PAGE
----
Health News

TIMELINE: Key dates in morning-after pill controversy

WASHINGTON (Reuters) - The U.S. Food and Drug Administration on Wednesday approved the wider sale of Barr Pharmaceuticals Inc’s morning-after contraceptive pill without a prescription to 17-year-olds.

The drug, called Plan B, helps prevent pregnancy if taken within 72 hours of sexual intercourse. Barr was recently acquired by Teva Pharmaceutical Industries Ltd.

Following are some key dates in the drug’s U.S. history:

*July 28, 1999 - The FDA approves Plan B as a prescription drug to prevent pregnancy.

*April 21, 2003 - Women’s Capital Corp, which later sells Plan B to Barr, submits an application to the FDA seeking approval to sell the drug without a prescription, or “over the counter” to consumers of all ages.

*December 16, 2003 - An FDA panel of outside advisers overwhelmingly recommends the agency approve Plan B for nonprescription use, voting 23-4.

*May 6, 2004 - The FDA rejects wider sales of Plan B, citing concerns about use of the product by young girls. The agency suggests Barr provide data showing young girls can use the pill safely, or seek permission to sell the product without a prescription only to females age 16 and older.

*July 22, 2004 - Barr resubmits its application, this time asking to sell the drug over the counter to females 16 and older.

*April 6, 2005 - Democratic Sens. Hillary Clinton and Patty Murray say they will block a Senate vote on U.S. President George W. Bush’s nominee to head the FDA, acting FDA Commissioner Lester Crawford, until a decision is made whether to approve nonprescription sales of Plan B.

*January 21, 2005 - The Center for Reproductive Rights sues the FDA for failing to make a decision on over-the-counter access to Plan B.

*July 15, 2005 - Clinton and Murray drop their objections to a Senate vote on Crawford after receiving assurances the FDA will act on Plan B by September 1.

*August 26, 2005 - Crawford indefinitely delays action on Barr’s revised application, saying he needs public input on legal issues surrounding how to regulate a drug that would be available both with and without a prescription. FDA says Plan B is safe and effective when used by females age 17 and older.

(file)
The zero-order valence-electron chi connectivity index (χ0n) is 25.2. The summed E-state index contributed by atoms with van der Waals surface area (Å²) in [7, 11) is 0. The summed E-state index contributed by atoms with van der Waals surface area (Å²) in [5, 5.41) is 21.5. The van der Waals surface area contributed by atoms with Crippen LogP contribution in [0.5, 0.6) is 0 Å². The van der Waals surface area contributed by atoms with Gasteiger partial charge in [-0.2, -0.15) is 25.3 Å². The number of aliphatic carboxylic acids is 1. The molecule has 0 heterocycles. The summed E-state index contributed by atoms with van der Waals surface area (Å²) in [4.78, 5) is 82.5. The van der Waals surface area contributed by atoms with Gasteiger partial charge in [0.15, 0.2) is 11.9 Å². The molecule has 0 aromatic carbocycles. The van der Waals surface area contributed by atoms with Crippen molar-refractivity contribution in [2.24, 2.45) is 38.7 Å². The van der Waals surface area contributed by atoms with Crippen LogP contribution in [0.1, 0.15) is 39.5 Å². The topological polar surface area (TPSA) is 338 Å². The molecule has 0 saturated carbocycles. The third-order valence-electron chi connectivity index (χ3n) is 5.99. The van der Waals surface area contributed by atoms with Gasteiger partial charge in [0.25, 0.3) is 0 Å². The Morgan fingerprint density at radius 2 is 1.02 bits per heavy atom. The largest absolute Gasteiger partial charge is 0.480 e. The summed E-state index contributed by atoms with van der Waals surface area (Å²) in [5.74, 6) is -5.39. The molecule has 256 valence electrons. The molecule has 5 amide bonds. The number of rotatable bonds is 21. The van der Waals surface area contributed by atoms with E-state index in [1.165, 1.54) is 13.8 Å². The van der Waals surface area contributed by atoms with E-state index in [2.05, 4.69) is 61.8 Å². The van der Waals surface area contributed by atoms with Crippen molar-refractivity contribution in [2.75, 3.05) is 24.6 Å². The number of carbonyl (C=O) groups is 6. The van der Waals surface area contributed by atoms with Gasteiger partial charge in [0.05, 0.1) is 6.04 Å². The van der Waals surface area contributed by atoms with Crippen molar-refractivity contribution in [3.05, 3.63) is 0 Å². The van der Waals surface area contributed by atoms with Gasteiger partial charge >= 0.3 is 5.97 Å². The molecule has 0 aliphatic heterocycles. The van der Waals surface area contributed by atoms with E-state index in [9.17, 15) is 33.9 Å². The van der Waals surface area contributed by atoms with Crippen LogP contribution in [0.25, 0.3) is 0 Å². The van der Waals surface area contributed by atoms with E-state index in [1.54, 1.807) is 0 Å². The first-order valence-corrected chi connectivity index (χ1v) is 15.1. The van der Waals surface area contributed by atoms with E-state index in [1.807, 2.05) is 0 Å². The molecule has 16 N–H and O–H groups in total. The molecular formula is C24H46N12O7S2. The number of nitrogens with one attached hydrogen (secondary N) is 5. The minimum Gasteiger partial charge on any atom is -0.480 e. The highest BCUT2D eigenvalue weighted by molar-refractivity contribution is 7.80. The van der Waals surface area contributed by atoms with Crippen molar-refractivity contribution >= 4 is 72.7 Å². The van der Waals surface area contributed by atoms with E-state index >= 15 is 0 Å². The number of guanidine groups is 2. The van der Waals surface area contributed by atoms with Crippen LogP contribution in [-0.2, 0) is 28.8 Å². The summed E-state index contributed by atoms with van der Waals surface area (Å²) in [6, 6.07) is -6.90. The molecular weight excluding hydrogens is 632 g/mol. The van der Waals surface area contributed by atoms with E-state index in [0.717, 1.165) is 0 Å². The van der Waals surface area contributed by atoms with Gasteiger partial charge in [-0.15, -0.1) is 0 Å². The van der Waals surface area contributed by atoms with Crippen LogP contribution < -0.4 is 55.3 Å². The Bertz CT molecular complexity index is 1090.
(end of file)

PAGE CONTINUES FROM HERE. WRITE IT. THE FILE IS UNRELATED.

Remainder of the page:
*August 31, 2005 - Susan Wood, FDA assistant commissioner for women’s health, resigns to protest the agency’s failure to approve over-the-counter sales of Plan B.

*September 23, 2005 - Crawford resigns from the FDA.

*March 15, 2006 - Bush picks acting FDA Commissioner Andrew von Eschenbach to hold the job permanently. Clinton and Murray say they will block a Senate vote on von Eschenbach until the agency decides whether to ease access to Plan B.

*July 31, 2006 - In a letter to Barr one day ahead of his Senate confirmation hearing, von Eschenbach says he is willing to consider nonprescription sales for those 18 and older as long as the drug is kept behind the pharmacy counter.

*August 18, 2006 - Barr and the FDA say the company has refiled its application but declined to give details.

*August 24, 2006 - The FDA approves sales of Plan B from behind pharmacy counters to consumers aged 18 and older without a prescription. Those 17 and younger still need a prescription.

*March 23, 2009 - The U.S. District Court for the Eastern District of New York rules that the FDA allowed politics to interfere with its usual decision-making process in reviewing Plan B. In siding with the Center for Reproductive Rights, it orders the FDA to allow nonprescription sales of Plan B to 17-year-olds and reconsider its previous decision.

*April 22, 2009 - The FDA allows nonprescription sales of Plan B to 17-year-olds.

Reporting by Susan Heavey; Editing by Richard Chang